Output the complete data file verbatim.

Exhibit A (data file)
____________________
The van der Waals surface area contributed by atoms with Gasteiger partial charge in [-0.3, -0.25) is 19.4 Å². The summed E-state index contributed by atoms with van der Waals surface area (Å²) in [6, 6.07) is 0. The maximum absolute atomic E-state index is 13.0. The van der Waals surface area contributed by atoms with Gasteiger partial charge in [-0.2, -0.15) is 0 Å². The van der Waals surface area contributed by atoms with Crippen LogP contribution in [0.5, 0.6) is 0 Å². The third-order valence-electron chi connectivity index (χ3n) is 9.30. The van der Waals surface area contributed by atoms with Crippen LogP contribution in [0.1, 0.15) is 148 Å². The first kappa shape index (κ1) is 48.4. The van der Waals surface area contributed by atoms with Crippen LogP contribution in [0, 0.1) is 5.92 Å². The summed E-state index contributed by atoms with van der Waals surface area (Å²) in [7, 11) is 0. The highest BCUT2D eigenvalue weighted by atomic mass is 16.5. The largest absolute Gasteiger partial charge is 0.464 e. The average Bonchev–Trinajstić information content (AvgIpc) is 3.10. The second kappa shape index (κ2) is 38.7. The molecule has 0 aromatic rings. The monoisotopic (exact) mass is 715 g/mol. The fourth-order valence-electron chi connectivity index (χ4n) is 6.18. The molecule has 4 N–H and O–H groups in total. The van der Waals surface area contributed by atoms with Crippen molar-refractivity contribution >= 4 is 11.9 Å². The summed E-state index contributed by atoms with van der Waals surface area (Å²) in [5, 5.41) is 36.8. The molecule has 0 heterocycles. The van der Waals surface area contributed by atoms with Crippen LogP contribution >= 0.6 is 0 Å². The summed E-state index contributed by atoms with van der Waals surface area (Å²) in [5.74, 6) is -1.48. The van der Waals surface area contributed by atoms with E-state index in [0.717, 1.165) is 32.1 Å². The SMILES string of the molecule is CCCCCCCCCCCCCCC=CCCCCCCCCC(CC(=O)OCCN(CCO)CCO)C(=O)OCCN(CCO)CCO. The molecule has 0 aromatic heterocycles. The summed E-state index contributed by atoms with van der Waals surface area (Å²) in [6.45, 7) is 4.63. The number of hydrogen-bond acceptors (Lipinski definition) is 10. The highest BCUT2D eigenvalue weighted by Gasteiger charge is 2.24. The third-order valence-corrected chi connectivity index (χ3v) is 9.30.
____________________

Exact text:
The van der Waals surface area contributed by atoms with Gasteiger partial charge in [-0.3, -0.25) is 19.4 Å². The summed E-state index contributed by atoms with van der Waals surface area (Å²) in [6, 6.07) is 0. The maximum absolute atomic E-state index is 13.0. The van der Waals surface area contributed by atoms with Gasteiger partial charge in [-0.2, -0.15) is 0 Å². The van der Waals surface area contributed by atoms with Crippen LogP contribution in [0.5, 0.6) is 0 Å². The third-order valence-electron chi connectivity index (χ3n) is 9.30. The van der Waals surface area contributed by atoms with Crippen LogP contribution in [0.1, 0.15) is 148 Å². The first kappa shape index (κ1) is 48.4. The van der Waals surface area contributed by atoms with Crippen LogP contribution in [0, 0.1) is 5.92 Å². The summed E-state index contributed by atoms with van der Waals surface area (Å²) in [7, 11) is 0. The highest BCUT2D eigenvalue weighted by atomic mass is 16.5. The largest absolute Gasteiger partial charge is 0.464 e. The average Bonchev–Trinajstić information content (AvgIpc) is 3.10. The second kappa shape index (κ2) is 38.7. The molecule has 0 aromatic rings. The monoisotopic (exact) mass is 715 g/mol. The fourth-order valence-electron chi connectivity index (χ4n) is 6.18. The molecule has 4 N–H and O–H groups in total. The van der Waals surface area contributed by atoms with Crippen molar-refractivity contribution >= 4 is 11.9 Å². The summed E-state index contributed by atoms with van der Waals surface area (Å²) in [5, 5.41) is 36.8. The molecule has 0 heterocycles. The van der Waals surface area contributed by atoms with Crippen LogP contribution >= 0.6 is 0 Å². The summed E-state index contributed by atoms with van der Waals surface area (Å²) in [5.74, 6) is -1.48. The van der Waals surface area contributed by atoms with E-state index in [0.717, 1.165) is 32.1 Å². The SMILES string of the molecule is CCCCCCCCCCCCCCC=CCCCCCCCCC(CC(=O)OCCN(CCO)CCO)C(=O)OCCN(CCO)CCO. The molecule has 0 aromatic heterocycles. The summed E-state index contributed by atoms with van der Waals surface area (Å²) in [6.45, 7) is 4.63. The number of hydrogen-bond acceptors (Lipinski definition) is 10. The highest BCUT2D eigenvalue weighted by Gasteiger charge is 2.24. The third-order valence-corrected chi connectivity index (χ3v) is 9.30.